Louise's experience of the Permaculture Design Course
“If you apply it to your life, permaculture is a manual for surviving on the planet”
These are the final words of my interview with Permaculture Design Course (PDC) participant Louise - the first in a series of participants' stories, aimed at sharing why people take the course and how it can enrich their lives. Louise completed her course with Social Landscapes in July 2016.
I spoke with Louise on a hot August day in her Wimbledon home, which boasts a patio garden unlike any I have seen before. Although small, there is not an inch of space that hasn’t been used as part of Louise’s very own permaculture extravaganza. There are squashes trawling the floor, pea plants grown to about 6ft, tomato plants ripening in the sun, a small pond (with fish!) and even a sandpit, something I doubt most London kids have access to in their own back garden.
We begin with the obvious question first - “Why did you take the course?”. Louise tells me that she has been aware of permaculture for sixteen years, ever since she accidentally saw a talk by David Holmgren and visited Penny Livingston-Stark’s Commonweal Garden in California - two stalwarts of the permaculture world. Despite these experiences, it wasn’t until a refreshing week last winter with old friends, who live on a houseboat, kick-started Louise into pursuing ‘something that always felt like it was on the cards’.
It was Social Landscapes’ focus on the social applications of permaculture that drew her to us, which seemed not of significance in other courses run elsewhere. As an arts therapist specialised in eco and nature-based materials, the way the company seemed to work resonated with the beliefs and attitudes Louise holds to.
Something Louise found really surprising was the way that the course resonated with, gave voice to, and solidified lots of patterns and attitudes of her own character. Learning about soil was a highlight, which is not what most people would expect, but for Louise it transformed what she thinks about life on earth, recognising how we are all connected and how alive soil really is! Pair that with meeting the other inspiring and creative participants on the course and you can understand why it was so important for her.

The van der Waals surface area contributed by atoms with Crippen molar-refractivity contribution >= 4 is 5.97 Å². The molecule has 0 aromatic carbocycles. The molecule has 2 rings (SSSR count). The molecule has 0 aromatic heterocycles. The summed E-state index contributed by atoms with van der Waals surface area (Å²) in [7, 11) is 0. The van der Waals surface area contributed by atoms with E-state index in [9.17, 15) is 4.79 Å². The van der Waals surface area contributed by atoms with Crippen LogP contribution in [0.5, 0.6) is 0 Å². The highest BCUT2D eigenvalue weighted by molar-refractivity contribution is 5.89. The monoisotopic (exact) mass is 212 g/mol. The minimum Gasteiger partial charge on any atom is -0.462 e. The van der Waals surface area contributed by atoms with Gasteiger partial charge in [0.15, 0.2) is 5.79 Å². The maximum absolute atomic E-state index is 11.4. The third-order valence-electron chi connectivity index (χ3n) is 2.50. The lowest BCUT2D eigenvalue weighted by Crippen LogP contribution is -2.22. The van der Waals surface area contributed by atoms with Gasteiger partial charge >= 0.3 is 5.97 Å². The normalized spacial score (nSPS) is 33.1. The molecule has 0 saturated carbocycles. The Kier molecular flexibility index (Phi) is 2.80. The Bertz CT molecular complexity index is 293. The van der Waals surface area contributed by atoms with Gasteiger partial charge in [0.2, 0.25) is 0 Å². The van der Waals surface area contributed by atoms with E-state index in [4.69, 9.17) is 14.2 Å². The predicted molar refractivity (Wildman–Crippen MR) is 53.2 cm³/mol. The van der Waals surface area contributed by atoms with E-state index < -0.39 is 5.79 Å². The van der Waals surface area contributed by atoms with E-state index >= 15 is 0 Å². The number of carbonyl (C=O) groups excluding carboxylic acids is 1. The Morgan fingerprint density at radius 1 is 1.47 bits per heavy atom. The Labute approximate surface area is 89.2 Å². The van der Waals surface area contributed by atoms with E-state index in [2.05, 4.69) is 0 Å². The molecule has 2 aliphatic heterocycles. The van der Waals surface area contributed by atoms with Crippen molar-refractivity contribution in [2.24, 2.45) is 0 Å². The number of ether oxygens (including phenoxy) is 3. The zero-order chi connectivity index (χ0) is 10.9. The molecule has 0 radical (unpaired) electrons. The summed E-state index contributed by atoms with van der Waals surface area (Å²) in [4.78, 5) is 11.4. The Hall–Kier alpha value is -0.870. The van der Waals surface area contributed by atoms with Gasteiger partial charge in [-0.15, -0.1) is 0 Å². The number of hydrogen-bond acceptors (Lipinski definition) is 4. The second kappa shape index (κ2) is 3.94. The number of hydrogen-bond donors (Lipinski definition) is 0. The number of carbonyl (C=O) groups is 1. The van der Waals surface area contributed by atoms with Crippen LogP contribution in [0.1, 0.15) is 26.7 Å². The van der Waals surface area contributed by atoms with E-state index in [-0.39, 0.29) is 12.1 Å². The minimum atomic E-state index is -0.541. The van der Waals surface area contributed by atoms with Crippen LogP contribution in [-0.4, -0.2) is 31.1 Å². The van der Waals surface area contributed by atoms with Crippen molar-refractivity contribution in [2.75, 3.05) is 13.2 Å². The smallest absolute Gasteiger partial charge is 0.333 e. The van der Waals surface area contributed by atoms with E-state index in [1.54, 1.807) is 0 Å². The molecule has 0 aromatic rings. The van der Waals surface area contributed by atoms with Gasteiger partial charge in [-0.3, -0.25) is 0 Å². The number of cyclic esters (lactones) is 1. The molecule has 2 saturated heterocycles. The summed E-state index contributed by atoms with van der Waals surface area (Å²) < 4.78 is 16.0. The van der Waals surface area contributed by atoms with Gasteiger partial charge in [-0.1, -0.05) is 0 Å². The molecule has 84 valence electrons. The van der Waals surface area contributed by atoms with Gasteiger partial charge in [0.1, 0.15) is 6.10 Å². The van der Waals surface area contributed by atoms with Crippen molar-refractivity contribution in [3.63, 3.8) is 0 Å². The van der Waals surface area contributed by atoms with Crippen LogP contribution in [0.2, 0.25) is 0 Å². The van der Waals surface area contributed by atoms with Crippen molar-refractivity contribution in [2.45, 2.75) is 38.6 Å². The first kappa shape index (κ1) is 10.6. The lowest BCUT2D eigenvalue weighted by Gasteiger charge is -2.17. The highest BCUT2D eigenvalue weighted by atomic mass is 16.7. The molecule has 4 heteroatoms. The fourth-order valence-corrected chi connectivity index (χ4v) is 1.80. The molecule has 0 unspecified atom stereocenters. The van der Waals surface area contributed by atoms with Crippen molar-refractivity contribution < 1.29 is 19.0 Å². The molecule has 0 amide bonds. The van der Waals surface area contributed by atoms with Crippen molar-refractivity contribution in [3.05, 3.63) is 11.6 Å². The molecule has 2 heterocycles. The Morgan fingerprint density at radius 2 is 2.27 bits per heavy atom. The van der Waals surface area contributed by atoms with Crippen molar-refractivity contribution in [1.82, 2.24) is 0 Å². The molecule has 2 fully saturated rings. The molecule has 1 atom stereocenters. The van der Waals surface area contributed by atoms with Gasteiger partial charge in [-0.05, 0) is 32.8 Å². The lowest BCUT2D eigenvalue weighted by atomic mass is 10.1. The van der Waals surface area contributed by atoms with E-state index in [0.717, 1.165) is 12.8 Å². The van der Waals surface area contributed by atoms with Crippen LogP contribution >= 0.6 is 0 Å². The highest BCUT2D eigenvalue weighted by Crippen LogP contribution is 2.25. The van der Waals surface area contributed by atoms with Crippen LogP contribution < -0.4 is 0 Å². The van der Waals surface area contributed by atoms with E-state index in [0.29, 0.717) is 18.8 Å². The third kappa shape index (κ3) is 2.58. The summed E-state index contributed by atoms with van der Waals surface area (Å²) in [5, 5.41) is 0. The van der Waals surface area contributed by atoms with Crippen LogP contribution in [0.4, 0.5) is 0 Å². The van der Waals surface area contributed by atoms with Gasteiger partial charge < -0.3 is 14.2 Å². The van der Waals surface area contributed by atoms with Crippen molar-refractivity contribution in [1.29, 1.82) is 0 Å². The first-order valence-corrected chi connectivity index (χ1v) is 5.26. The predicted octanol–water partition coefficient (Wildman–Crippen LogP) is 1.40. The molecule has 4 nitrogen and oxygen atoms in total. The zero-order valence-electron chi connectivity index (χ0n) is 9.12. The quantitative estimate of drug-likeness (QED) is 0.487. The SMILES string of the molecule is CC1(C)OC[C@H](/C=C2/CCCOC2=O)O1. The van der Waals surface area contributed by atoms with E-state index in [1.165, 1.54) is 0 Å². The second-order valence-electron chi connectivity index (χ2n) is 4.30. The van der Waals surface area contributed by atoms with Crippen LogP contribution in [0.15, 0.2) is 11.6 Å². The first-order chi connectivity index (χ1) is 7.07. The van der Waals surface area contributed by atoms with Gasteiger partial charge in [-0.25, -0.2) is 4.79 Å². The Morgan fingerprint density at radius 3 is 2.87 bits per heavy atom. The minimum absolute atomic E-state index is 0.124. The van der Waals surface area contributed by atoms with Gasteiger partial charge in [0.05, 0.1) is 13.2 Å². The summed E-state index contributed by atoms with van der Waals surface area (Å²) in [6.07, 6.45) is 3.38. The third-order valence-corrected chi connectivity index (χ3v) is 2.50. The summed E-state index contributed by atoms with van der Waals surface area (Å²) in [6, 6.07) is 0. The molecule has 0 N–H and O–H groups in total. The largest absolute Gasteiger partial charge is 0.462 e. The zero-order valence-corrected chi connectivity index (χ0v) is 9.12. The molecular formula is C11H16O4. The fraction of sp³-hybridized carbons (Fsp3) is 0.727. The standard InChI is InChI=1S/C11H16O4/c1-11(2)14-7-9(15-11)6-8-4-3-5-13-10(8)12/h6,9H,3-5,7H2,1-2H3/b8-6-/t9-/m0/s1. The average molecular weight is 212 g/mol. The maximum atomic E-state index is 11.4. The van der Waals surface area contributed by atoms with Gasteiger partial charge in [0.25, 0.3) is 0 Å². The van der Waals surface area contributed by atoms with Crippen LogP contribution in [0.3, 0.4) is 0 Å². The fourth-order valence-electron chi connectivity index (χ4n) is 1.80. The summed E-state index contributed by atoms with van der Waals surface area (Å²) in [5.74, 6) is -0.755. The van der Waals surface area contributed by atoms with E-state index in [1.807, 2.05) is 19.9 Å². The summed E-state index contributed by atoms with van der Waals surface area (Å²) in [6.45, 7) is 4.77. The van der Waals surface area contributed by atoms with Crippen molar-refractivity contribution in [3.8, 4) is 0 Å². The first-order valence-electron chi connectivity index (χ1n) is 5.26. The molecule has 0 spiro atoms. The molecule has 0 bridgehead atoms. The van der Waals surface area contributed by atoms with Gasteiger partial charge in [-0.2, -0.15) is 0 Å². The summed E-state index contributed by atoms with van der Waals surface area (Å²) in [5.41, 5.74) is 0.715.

Now working with other volunteers to bring back to life some reclaimed land in her local area, Louise believes it’s time to get on with her mission in life, her reason for being. Advice to potential participants: “Just do it! I don’t think anyone can regret doing a permaculture course”.
Louise is an artist, poet and crafter. After studying Fine Art in Bath, Louise travelled for many years exhibiting her work in London, Cairo, New York and San Francisco. She returned to London to study Art Psychotherapy specialising in environmental art therapy. Her written work has been published in magazines, children's books and anthologies.
This blog post was written by Sophie Roach, who is currently interning with Social Landscapes. After working on a permaculture farm in Chile earlier this year, she is keen to learn more about the ethics and attitudinal principles of permaculture, and how these can be used to enrich the lives of children and young people. For more information on this project, please contact firstname.lastname@example.org.